Life insurance proceeds received on the death of a U.S. life insured are generally not taxable to beneficiaries under the U.S. Internal Revenue Code. Thus, similar to the situation in Canada, life insurance provides a tax-effective way to provide liquidity on the death of a U.S. person.

But not all life insurance proceeds are treated the same way for U.S. tax purposes. If a life insurance contract is sold or transferred as part of a life settlement transaction, a portion of the amount paid by reason of the death of the insured may be taxable. These rules will also generally apply to Canadians who acquire life insurance covering the lives of U.S. persons. Marsha Laine Dungog of Moodys Gartner Tax Law LLP reviews the U.S. “transfer for value” rules in this latest edition of CALU Report.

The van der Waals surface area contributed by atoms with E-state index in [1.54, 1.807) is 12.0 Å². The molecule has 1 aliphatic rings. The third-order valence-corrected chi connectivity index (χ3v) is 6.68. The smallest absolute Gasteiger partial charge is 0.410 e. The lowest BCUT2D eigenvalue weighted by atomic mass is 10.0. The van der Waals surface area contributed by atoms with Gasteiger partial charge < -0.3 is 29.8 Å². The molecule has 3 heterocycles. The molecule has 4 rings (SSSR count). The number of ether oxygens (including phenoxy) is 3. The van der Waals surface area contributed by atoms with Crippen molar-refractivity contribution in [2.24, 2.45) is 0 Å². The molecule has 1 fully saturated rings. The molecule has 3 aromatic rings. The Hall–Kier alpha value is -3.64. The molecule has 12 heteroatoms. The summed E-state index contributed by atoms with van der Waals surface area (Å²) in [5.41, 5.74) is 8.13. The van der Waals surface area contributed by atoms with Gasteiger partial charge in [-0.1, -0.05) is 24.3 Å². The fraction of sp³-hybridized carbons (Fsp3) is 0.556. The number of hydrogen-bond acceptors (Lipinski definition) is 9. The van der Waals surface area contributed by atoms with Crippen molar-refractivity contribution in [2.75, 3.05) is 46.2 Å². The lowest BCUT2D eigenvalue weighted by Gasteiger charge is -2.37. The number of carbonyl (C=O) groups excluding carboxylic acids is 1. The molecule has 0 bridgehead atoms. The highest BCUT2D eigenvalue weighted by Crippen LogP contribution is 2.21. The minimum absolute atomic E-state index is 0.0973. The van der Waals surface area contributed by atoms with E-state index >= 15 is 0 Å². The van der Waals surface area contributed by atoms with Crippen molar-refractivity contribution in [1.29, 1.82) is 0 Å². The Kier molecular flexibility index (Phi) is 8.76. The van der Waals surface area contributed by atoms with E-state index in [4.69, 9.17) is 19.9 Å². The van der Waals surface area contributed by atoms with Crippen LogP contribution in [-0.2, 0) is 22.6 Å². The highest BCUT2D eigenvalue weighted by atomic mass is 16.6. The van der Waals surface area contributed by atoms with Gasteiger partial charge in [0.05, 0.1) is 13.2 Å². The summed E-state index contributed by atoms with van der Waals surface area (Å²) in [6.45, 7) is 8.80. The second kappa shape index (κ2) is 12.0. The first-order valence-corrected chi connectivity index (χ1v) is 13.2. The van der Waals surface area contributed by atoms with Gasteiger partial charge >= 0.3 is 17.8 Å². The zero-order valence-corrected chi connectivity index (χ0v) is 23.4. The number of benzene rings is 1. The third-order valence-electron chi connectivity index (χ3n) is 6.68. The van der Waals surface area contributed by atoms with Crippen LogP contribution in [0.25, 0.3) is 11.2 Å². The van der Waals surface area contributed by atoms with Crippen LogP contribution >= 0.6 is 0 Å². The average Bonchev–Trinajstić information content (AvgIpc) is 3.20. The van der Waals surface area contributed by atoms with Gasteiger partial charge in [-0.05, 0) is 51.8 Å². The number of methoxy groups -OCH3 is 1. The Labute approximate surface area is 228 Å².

Topics covered in this report include:

  • Changes Introduced in the Tax Cuts and Jobs Act of 2017
    • Acquirers subject to reporting
    • Issuers subject to reporting
    • Who is an “Issuer” subject to reporting?
    • Reporting by payors of reportable death benefits
    • Penalties, effective dates, and transition rules

(Members only)

This publication has been translated into French.

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